Do you still remember? We used to always go buy sandwiches and chips at the corner store since the cafeteria lunch was impossible to eat without throwing up all over the cold gray pavement. I don’t know if you started that habit back then, only that the first time you told me about it you did so proudly.

“When you hand her everything you’re buying, just slip this up your sleeve,” you had said. This was the first time my view of you changed. You were no longer that timid, tiny girl in the flowery sundress with a world of possibilities and innocence in her eyes. I hadn’t said anything back then. Maybe I should have. But clearly you had convinced yourself that it was just a packet of gum.

The second time was a champagne colored bottle of nail polish from the CVS we wandered into after brunch at your house. You didn’t tell me before you took it. How you snuck it out of the store I had no idea nor did I want to know. I only knew that the uncomfortable bubbling feeling in the core of my stomach was not because of that tomato, bacon, spinach omelet with extra cheese we shared. I let out a nervous laugh and asked why you couldn’t have just bought the three dollar bottle.

“It’s all in the thrill of the game,” you had replied slyly with a twinkle in your eyes and a glint of danger in your smile.

The third time I was ahead of you. I caught you eye that pair of mirrored sunglasses and turn your back to block the view of the store clerk. I interrupted before you had time to slip them into your purse.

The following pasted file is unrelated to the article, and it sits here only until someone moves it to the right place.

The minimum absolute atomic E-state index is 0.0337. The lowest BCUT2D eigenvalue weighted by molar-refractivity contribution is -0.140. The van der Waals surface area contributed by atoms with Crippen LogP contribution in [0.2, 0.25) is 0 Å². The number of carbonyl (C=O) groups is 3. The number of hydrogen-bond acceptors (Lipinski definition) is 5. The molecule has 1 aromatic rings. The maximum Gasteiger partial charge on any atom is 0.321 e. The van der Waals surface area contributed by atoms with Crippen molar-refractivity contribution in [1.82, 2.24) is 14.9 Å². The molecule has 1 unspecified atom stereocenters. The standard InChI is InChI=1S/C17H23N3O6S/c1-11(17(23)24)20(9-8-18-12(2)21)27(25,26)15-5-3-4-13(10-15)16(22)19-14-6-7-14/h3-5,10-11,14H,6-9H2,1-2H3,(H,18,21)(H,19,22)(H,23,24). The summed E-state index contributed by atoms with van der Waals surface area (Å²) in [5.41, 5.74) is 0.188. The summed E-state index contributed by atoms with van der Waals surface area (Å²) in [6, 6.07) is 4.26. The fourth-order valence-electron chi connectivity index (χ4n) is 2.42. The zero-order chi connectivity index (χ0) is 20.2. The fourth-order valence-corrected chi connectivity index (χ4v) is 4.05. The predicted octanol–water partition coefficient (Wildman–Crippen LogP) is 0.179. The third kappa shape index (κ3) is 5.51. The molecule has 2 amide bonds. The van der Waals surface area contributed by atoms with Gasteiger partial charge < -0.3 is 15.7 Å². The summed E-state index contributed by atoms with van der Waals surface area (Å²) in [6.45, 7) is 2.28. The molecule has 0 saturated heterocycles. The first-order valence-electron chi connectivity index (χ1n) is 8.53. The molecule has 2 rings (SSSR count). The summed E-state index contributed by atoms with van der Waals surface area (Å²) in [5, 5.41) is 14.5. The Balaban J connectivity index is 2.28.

“Lois, what are you doing?” I whispered.

I could see you about to open your mouth for a witty reply, but seeing the frown on my face, decided against it. You shrugged and looked away, fidgeting with the frayed hem of your plaid shirt.

“What’s with you lately? What if you got caught stealing?” I followed up.

“I’m shoplifting, not stealing.” you winced at my harsh words, “I would never get caught anyways.”

With that, you walked out the store door without a glance back.

Two weeks later, you got caught by mall security for taking a crystal pendant from a gift shop. The police took you to the station and you were grounded as soon as your parents got word of the incident. No one was allowed to see you, nor had you wanted us to. On the day of your birthday, three days before your punishment ended, I went to visit you.

Your mother opened the door and she looked more tired and older than I’d ever seen her. The fine lines on her forehead were now etched into her skin and long shadows stretched under her eyes.

As soon as I saw the sad smile on her face, I knew what the answer would be. You had been to hell and back and nobody was invited to your welcome back party. I nodded in understanding and handed your mother a wrapped gift.

You never came back to school. A month later, I got word that your parents got divorced and that you moved to Arizona to live with your father.

I wonder how you’re doing right now. I wonder if you still remember the lunch breaks we had, sitting on the granite steps outside the school building. I wonder if you liked those mirrored sunglasses I got for you for your last birthday.

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